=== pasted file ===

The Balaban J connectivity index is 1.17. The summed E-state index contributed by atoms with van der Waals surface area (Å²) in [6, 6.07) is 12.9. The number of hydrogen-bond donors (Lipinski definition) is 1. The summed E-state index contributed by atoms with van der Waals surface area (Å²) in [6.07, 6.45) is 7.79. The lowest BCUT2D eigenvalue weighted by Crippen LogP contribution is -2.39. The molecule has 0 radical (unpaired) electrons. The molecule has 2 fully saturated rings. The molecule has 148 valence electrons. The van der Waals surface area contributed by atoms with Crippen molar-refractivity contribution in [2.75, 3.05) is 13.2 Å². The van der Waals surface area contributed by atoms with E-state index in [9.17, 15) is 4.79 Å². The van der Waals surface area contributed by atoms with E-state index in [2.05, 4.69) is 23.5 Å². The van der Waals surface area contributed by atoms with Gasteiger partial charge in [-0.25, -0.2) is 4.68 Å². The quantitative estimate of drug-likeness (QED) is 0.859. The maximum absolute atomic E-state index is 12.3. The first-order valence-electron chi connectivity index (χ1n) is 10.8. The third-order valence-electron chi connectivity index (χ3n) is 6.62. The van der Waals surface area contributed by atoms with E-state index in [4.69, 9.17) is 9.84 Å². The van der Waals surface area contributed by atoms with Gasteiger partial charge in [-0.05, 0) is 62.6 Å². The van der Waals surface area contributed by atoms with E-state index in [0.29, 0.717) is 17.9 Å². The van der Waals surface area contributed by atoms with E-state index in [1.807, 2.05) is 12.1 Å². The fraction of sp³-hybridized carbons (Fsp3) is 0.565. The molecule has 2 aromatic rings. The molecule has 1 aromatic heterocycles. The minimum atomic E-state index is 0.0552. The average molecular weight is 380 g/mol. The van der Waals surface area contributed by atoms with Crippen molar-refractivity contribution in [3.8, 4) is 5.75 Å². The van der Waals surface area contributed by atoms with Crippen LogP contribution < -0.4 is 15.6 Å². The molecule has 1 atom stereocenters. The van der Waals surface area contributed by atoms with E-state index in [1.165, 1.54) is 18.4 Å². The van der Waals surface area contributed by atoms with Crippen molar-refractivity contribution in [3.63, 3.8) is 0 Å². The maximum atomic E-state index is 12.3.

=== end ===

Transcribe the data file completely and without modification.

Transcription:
The Balaban J connectivity index is 1.17. The summed E-state index contributed by atoms with van der Waals surface area (Å²) in [6, 6.07) is 12.9. The number of hydrogen-bond donors (Lipinski definition) is 1. The summed E-state index contributed by atoms with van der Waals surface area (Å²) in [6.07, 6.45) is 7.79. The lowest BCUT2D eigenvalue weighted by Crippen LogP contribution is -2.39. The molecule has 0 radical (unpaired) electrons. The molecule has 2 fully saturated rings. The molecule has 148 valence electrons. The van der Waals surface area contributed by atoms with Crippen molar-refractivity contribution in [2.75, 3.05) is 13.2 Å². The van der Waals surface area contributed by atoms with E-state index in [9.17, 15) is 4.79 Å². The van der Waals surface area contributed by atoms with E-state index in [2.05, 4.69) is 23.5 Å². The van der Waals surface area contributed by atoms with Gasteiger partial charge in [-0.25, -0.2) is 4.68 Å². The quantitative estimate of drug-likeness (QED) is 0.859. The maximum absolute atomic E-state index is 12.3. The first-order valence-electron chi connectivity index (χ1n) is 10.8. The third-order valence-electron chi connectivity index (χ3n) is 6.62. The van der Waals surface area contributed by atoms with E-state index in [4.69, 9.17) is 9.84 Å². The van der Waals surface area contributed by atoms with Gasteiger partial charge in [-0.05, 0) is 62.6 Å². The van der Waals surface area contributed by atoms with E-state index in [0.29, 0.717) is 17.9 Å². The van der Waals surface area contributed by atoms with E-state index in [1.807, 2.05) is 12.1 Å². The fraction of sp³-hybridized carbons (Fsp3) is 0.565. The molecule has 2 aromatic rings. The molecule has 1 aromatic heterocycles. The minimum atomic E-state index is 0.0552. The average molecular weight is 380 g/mol. The van der Waals surface area contributed by atoms with Crippen molar-refractivity contribution in [3.8, 4) is 5.75 Å². The van der Waals surface area contributed by atoms with Crippen LogP contribution < -0.4 is 15.6 Å². The molecule has 1 atom stereocenters. The van der Waals surface area contributed by atoms with E-state index in [1.165, 1.54) is 18.4 Å². The van der Waals surface area contributed by atoms with Crippen molar-refractivity contribution in [3.63, 3.8) is 0 Å². The maximum atomic E-state index is 12.3.